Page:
This al­lows the girls to lose some of the con­straints they may feel in their usu­al so­cial situ­ations, teach­ing artist Anne Dugan said.

“It’s a total clean slate to cre­ate a dif­fer­ent at­mo­sphere for them­selves, to show up as some­body dif­fer­ent than maybe they show up as at school,” Dugan said. “There’s a lot of free­dom for them now.”

The girls are grouped ac­cord­ing to age, not tal­ent, though next year, girls in grades fifth and up can also au­di­tion for a trav­el­ing choir. Next year, too, girls will be able to join the group through high school; cur­rently, the cutoff is eighth grade.

Some of the sing­ers have mu­sic pro­grams in their schools, some don’t. There­fore, some come to Sis­ter Cit­ies with the abil­ity to read mu­sic and prop­erly use their voices, but some need to learn, Dugan said.

When asked why they par­ti­cip­ate in Sis­ter Cit­ies, girls gave en­thu­si­ast­ic an­swers.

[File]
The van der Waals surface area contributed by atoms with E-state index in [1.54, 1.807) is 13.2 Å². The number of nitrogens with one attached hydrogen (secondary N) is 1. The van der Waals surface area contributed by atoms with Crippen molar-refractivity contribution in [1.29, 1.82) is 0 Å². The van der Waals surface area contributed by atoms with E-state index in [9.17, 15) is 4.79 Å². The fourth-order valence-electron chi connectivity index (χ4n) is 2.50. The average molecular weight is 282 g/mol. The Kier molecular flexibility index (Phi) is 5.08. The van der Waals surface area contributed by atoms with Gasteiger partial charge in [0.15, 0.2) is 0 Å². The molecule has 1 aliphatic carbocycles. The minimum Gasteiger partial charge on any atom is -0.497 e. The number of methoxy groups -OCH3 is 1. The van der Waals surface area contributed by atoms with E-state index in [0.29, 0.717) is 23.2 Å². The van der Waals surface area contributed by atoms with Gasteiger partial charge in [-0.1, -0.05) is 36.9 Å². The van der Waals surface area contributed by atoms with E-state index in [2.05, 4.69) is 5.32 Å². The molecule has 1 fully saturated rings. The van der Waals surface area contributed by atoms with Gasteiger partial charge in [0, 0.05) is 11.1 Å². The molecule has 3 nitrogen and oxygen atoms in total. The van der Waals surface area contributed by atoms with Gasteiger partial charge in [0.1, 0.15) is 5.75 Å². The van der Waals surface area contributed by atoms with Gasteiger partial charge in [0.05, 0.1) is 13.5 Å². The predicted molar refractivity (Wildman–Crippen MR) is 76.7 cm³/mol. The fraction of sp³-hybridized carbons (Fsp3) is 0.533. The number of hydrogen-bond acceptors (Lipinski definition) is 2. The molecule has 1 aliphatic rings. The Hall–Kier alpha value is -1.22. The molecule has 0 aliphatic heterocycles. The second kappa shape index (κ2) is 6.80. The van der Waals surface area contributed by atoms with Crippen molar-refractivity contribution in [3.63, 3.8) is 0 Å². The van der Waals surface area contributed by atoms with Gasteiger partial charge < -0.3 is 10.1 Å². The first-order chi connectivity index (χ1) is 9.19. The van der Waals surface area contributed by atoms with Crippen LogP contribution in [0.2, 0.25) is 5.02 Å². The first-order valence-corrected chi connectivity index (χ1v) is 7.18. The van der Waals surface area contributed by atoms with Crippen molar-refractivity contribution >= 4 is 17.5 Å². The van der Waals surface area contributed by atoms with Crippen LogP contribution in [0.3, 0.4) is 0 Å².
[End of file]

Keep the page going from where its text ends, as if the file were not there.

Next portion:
“You get to spend time with one an­oth­er and do something that I really like to do, which is singing,” said Tyler, 11. “It really helps me ex­press my­self more.”

“I have learned lan­guages that I don’t speak on the reg­u­lar,” said Allyson, 16, ref­er­en­cing a Por­tuguese song the group sang. “And my singing has im­proved a lot.”

About why she likes mu­sic, Ruth, 13, spoke of mu­sic’s emo­tion­al power.

“If I’m mad or sad about something, I’ll just start singing,” she said. “It makes me feel bet­ter.”

Jada, 12, was straight­for­ward about why she chose to re­turn to the pro­gram for a second year.

“I came back be­cause of the simple fact [that] it’s awe­some,” Jada said. “You can be your­self and nobody will judge you.”

A Sis­ter Cit­ies Girlchoir fi­nale con­cert will be held on Sat­urday, May 16, at the River Stage at Penn’s Land­ing. The event will be sponsored by the City of Phil­adelphia. For more in­form­a­tion about Sis­ter Cit­ies Girlchoir, vis­it sis­ter­cit­ies­

You can reach Julie Zeglen at

Read the original article in Star Newspaper here